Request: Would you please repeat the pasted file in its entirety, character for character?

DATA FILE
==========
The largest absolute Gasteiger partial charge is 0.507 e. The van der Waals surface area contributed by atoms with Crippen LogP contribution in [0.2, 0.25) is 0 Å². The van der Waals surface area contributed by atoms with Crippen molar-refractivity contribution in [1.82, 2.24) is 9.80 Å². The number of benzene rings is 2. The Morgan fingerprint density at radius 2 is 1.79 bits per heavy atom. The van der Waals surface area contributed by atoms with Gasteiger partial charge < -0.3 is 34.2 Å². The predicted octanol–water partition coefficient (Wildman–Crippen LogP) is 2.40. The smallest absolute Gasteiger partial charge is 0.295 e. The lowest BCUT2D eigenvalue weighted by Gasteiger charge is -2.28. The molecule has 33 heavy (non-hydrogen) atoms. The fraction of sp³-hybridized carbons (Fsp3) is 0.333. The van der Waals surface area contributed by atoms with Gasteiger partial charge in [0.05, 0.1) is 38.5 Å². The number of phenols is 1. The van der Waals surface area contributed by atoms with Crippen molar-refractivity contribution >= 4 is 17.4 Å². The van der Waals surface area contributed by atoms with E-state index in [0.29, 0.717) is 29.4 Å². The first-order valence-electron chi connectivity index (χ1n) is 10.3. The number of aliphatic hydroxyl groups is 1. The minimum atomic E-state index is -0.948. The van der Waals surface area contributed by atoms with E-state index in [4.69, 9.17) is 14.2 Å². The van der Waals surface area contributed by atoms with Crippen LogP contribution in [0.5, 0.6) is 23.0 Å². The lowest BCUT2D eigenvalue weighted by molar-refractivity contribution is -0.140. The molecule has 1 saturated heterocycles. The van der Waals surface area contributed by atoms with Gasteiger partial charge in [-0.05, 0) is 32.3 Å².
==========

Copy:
The largest absolute Gasteiger partial charge is 0.507 e. The van der Waals surface area contributed by atoms with Crippen LogP contribution in [0.2, 0.25) is 0 Å². The van der Waals surface area contributed by atoms with Crippen molar-refractivity contribution in [1.82, 2.24) is 9.80 Å². The number of benzene rings is 2. The Morgan fingerprint density at radius 2 is 1.79 bits per heavy atom. The van der Waals surface area contributed by atoms with Gasteiger partial charge < -0.3 is 34.2 Å². The predicted octanol–water partition coefficient (Wildman–Crippen LogP) is 2.40. The smallest absolute Gasteiger partial charge is 0.295 e. The lowest BCUT2D eigenvalue weighted by Gasteiger charge is -2.28. The molecule has 33 heavy (non-hydrogen) atoms. The fraction of sp³-hybridized carbons (Fsp3) is 0.333. The van der Waals surface area contributed by atoms with Gasteiger partial charge in [0.05, 0.1) is 38.5 Å². The number of phenols is 1. The van der Waals surface area contributed by atoms with Crippen molar-refractivity contribution >= 4 is 17.4 Å². The van der Waals surface area contributed by atoms with E-state index in [0.29, 0.717) is 29.4 Å². The first-order valence-electron chi connectivity index (χ1n) is 10.3. The number of aliphatic hydroxyl groups is 1. The minimum atomic E-state index is -0.948. The van der Waals surface area contributed by atoms with E-state index in [4.69, 9.17) is 14.2 Å². The van der Waals surface area contributed by atoms with Crippen LogP contribution in [0.5, 0.6) is 23.0 Å². The lowest BCUT2D eigenvalue weighted by molar-refractivity contribution is -0.140. The molecule has 1 saturated heterocycles. The van der Waals surface area contributed by atoms with Gasteiger partial charge in [-0.05, 0) is 32.3 Å².